We organise the World Road Congress every four years and the World Winter Service and Road Resilience Congress every four years too. We also are very happy to join the events such as Global Mobility Call, so that we can really be part of the dialogue with decision-makers and the private sector so that we can listen to the shifting priorities of users from government representatives, users associations, as well as get to know the latest innovations coming from the public and private sector. All this can help us come together and imagine the transportation world of the future.
Strong collaboration between governments and the private sector is really vital. This is what we do in PIARC. For example, at the World Road Association, our 125 member governments and hundreds of private sector members are working together. I will just give you one example. We have a new task force on Electric Road Systems. It is led by the Government of Sweden and includes many stakeholders from the private sector.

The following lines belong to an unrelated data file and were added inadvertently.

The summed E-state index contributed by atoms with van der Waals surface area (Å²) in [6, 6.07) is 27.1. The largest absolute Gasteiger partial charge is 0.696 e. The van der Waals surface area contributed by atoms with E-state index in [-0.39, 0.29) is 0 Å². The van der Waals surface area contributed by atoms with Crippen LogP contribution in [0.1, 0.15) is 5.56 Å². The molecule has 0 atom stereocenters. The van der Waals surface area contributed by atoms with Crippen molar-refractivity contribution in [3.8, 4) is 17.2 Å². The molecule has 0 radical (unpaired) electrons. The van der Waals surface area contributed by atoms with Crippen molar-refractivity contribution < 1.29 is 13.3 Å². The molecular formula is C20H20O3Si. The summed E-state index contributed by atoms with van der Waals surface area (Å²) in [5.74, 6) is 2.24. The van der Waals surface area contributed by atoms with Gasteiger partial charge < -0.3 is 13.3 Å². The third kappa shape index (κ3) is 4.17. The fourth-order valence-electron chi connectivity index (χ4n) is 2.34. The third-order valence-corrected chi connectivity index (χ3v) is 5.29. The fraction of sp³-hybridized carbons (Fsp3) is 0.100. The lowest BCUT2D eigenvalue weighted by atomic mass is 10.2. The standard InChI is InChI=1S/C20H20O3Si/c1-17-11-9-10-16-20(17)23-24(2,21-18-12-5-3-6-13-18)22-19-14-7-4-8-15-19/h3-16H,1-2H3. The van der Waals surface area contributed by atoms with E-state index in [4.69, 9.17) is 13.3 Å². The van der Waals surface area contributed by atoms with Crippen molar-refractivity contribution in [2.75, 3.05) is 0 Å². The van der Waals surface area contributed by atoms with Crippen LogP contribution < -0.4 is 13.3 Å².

At the global level, it's really important that Global Mobility Call brings together all the stakeholders, with their different perspectives. Governments are in charge of knowing what transportation users expect, and how much they can pay and other measures. The private sector is very innovative. Public universities are very innovative as well. Hearing what the transportation users association have to say as well. It's important to put all of these together so that we can share ideas about what the future could look like. What are the options? Take stock of the latest innovations that will be available today, in 5 years’ time, in 10 years’ time, so that we don't waste too much time or resources testing measures that are not likely to work.
But we really need to be aware that technology is progressing very quickly, and new options are becoming available that are cheaper, and more efficient. We also need to be aware that the needs of society today and the needs of society tomorrow or in ten years time are not going to be the same. Thus in face of all this uncertainty, it's important that we pool resources, that we pick the brains of everyone so that we know how to work together and where to go together. And this is where Global Mobility Call Conference and others will fit in.